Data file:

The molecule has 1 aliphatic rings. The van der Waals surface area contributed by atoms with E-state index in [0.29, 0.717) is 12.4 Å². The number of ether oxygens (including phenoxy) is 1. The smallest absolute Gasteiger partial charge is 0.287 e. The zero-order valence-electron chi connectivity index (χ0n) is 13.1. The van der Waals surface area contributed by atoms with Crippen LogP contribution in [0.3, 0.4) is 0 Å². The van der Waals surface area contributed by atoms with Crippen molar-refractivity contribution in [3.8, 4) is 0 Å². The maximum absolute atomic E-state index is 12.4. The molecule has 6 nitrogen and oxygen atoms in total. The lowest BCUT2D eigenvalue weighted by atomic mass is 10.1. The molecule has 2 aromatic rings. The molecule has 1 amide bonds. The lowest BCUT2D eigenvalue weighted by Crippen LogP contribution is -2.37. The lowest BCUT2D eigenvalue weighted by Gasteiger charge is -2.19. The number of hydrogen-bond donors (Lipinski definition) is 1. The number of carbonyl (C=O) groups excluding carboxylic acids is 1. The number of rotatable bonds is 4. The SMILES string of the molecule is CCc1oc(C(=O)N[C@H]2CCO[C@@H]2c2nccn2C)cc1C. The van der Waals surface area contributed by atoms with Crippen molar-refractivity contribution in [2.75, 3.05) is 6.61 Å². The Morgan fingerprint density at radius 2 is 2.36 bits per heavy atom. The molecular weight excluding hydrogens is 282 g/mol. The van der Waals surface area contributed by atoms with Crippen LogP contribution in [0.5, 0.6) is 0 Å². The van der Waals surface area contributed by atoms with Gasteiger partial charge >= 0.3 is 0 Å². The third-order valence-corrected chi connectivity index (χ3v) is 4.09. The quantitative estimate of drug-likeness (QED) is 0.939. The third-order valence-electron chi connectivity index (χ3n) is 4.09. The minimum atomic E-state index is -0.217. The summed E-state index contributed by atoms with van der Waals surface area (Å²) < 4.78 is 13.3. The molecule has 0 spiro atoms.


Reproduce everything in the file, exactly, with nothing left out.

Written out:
The molecule has 1 aliphatic rings. The van der Waals surface area contributed by atoms with E-state index in [0.29, 0.717) is 12.4 Å². The number of ether oxygens (including phenoxy) is 1. The smallest absolute Gasteiger partial charge is 0.287 e. The zero-order valence-electron chi connectivity index (χ0n) is 13.1. The van der Waals surface area contributed by atoms with Crippen LogP contribution in [0.3, 0.4) is 0 Å². The van der Waals surface area contributed by atoms with Crippen molar-refractivity contribution in [3.8, 4) is 0 Å². The maximum absolute atomic E-state index is 12.4. The molecule has 6 nitrogen and oxygen atoms in total. The lowest BCUT2D eigenvalue weighted by atomic mass is 10.1. The molecule has 2 aromatic rings. The molecule has 1 amide bonds. The lowest BCUT2D eigenvalue weighted by Crippen LogP contribution is -2.37. The lowest BCUT2D eigenvalue weighted by Gasteiger charge is -2.19. The number of hydrogen-bond donors (Lipinski definition) is 1. The number of carbonyl (C=O) groups excluding carboxylic acids is 1. The number of rotatable bonds is 4. The SMILES string of the molecule is CCc1oc(C(=O)N[C@H]2CCO[C@@H]2c2nccn2C)cc1C. The van der Waals surface area contributed by atoms with Crippen molar-refractivity contribution in [2.75, 3.05) is 6.61 Å². The Morgan fingerprint density at radius 2 is 2.36 bits per heavy atom. The molecular weight excluding hydrogens is 282 g/mol. The van der Waals surface area contributed by atoms with Crippen LogP contribution in [0.5, 0.6) is 0 Å². The van der Waals surface area contributed by atoms with Gasteiger partial charge >= 0.3 is 0 Å². The third-order valence-corrected chi connectivity index (χ3v) is 4.09. The quantitative estimate of drug-likeness (QED) is 0.939. The third-order valence-electron chi connectivity index (χ3n) is 4.09. The minimum atomic E-state index is -0.217. The summed E-state index contributed by atoms with van der Waals surface area (Å²) < 4.78 is 13.3. The molecule has 0 spiro atoms.